The sub-editors cut that remark out of the story, to save any gossip or legal problems. In 1966 homosexual activity could still be an offence.

Hockney and a friend had recently been in the United States and had been watching an advert on TV that said “Blondes have more fun”. At two o’clock in the morning, slightly drunk, they both went out, bought some hair dye and became blond. Hockney decided to remain blond from then on, though he has naturally dark hair.

Is it true that blonds have more fun? Lionel Messi presumably thinks so, otherwise why has he greeted this brand-new season with that weird blond hair? We look at his face, his figure, his posture and we know it’s him – then we blink, thinking what the heck, does he realise some joker has been pouring stuff on his head?

He has always been such a staid, old-fashioned-looking lad, never messing around with his hair till now. Neymar, beside him, has gone even blonder, but somehow we expect it of him. He had foony hair even before he left Brazil.

Over here, blonds are popping up all over the shop. Most teams now have a born-again blondie. It must take a fortune for Marouane Fellaini of Man United to brighten up his hair, as he has so much. But it’s already fading. Cheapskate.

Mesut Özil of Arsenal held back, not going the full head, just bits of it, which I suspect is a clue to his wavering, hesitant personality. His colleague Aaron Ramsey has almost the full blond monty. Paul Pogba of Man United has a sort of blond streak, more like a marker pen than a makeover. His colleague Phil Jones has appeared blond, but he seems to have disappeared from the team sheet. Samir Nasri of Man City went startlingly blond, but is on loan to Seville, so we’re not able to enjoy his locks. And Didier Ndong of Sunderland is a striking blond, thanks to gallons of bleach.

Remember the Romanians in the 1998 World Cup? They suddenly appeared blond, every one of them. God, that was brilliant. One of my all-time best World Cup moments, and I was at Wembley in 1966.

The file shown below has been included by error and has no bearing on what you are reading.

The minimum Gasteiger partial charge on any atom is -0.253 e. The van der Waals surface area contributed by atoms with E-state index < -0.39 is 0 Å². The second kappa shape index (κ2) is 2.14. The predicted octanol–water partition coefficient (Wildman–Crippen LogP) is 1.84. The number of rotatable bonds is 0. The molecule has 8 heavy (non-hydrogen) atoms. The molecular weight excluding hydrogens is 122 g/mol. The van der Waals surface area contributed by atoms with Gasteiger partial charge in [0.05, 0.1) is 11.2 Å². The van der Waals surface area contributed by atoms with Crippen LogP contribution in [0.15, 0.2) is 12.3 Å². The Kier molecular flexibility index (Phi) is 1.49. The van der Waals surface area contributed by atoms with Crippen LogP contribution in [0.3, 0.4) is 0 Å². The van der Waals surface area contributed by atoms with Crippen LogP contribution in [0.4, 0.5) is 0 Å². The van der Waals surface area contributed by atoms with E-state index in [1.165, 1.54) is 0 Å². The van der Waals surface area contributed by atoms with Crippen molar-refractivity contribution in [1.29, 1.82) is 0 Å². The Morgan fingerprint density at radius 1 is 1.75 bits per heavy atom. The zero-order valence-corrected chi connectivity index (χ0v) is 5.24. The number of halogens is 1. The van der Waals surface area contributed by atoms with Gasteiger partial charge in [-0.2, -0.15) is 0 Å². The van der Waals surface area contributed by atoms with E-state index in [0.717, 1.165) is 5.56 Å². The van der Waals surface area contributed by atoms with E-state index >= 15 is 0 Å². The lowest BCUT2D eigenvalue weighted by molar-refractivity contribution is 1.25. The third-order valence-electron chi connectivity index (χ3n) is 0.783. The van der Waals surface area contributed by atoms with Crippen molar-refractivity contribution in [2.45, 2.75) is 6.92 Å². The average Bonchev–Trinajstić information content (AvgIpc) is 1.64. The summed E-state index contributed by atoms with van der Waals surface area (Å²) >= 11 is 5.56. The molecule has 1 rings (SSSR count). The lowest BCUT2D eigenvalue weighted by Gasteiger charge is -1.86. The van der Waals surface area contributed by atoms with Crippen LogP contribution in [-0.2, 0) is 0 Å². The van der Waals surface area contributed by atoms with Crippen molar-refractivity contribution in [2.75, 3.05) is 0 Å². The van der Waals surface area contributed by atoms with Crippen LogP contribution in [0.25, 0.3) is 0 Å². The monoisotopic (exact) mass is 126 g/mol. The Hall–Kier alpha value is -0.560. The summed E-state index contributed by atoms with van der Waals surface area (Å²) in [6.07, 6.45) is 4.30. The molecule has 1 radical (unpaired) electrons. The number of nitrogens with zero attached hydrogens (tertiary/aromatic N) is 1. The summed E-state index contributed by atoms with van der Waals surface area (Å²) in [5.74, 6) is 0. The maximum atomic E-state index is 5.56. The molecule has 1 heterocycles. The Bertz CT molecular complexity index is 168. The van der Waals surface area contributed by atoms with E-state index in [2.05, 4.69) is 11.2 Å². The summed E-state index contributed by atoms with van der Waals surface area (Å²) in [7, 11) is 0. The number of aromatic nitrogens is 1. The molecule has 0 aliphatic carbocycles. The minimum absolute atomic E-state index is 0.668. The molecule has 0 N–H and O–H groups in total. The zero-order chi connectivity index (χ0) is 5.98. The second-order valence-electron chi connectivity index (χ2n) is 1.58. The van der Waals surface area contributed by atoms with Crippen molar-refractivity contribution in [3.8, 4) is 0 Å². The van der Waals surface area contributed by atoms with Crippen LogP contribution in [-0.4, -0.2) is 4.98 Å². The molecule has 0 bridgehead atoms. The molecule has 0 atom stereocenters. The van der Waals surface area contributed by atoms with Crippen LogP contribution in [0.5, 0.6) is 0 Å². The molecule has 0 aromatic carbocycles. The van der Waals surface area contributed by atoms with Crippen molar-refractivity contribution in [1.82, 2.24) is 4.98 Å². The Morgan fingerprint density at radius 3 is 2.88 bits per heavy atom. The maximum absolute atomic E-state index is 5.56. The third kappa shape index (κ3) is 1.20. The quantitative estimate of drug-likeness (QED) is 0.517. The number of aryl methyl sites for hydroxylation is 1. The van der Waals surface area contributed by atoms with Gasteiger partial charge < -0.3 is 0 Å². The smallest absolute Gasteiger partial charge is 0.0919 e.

So, why do they do it? Well, Hockney was right, in a sense. Not to have more fun – meaning more sex – because top footballers are more than well supplied, but because their normal working lives are on the whole devoid of fun.

They can’t stuff their faces with fast food, drink themselves stupid, stay up all night, take a few silly pills – which is what many of our healthy 25-year-old lads consider a reasonably fun evening. Nor can they spend all their millions on fun hols, such as skiing in the winter, a safari in the spring, or hang-gliding at the weekend. Prem players have to be so boringly sensible these days, or their foreign managers will be screaming at them in their funny foreign accents.

While not on the pitch, or training, which takes up only a few hours a day, the boredom is appalling, endlessly on planes or coaches or in some hotel that could be anywhere.

The only bright spot in the long days is to look in the mirror and think: “Hmm, I wonder what highlights would look like? I’ve done the beard and the tattoos. Now let’s go for blond. Wow, gorgeous.”

They influence each other, being simple souls, so when one dyes his hair, depending on where he is in the macho pecking order, others follow. They put in the day by looking at themselves. Harmless fun. Bless ’em.

But I expect all the faux blonds to have gone by Christmas. Along with Mourinho. I said that to myself the moment he arrived in Manchester, smirking away. Pep will see him off. OK then, let’s say Easter at the latest . . . 

Hunter Davies is a journalist, broadcaster and profilic author perhaps best known for writing about the Beatles. He is an ardent Tottenham fan and writes a regular column on football for the New Statesman.

This article first appeared in the 22 September 2016 issue of the New Statesman, The New Times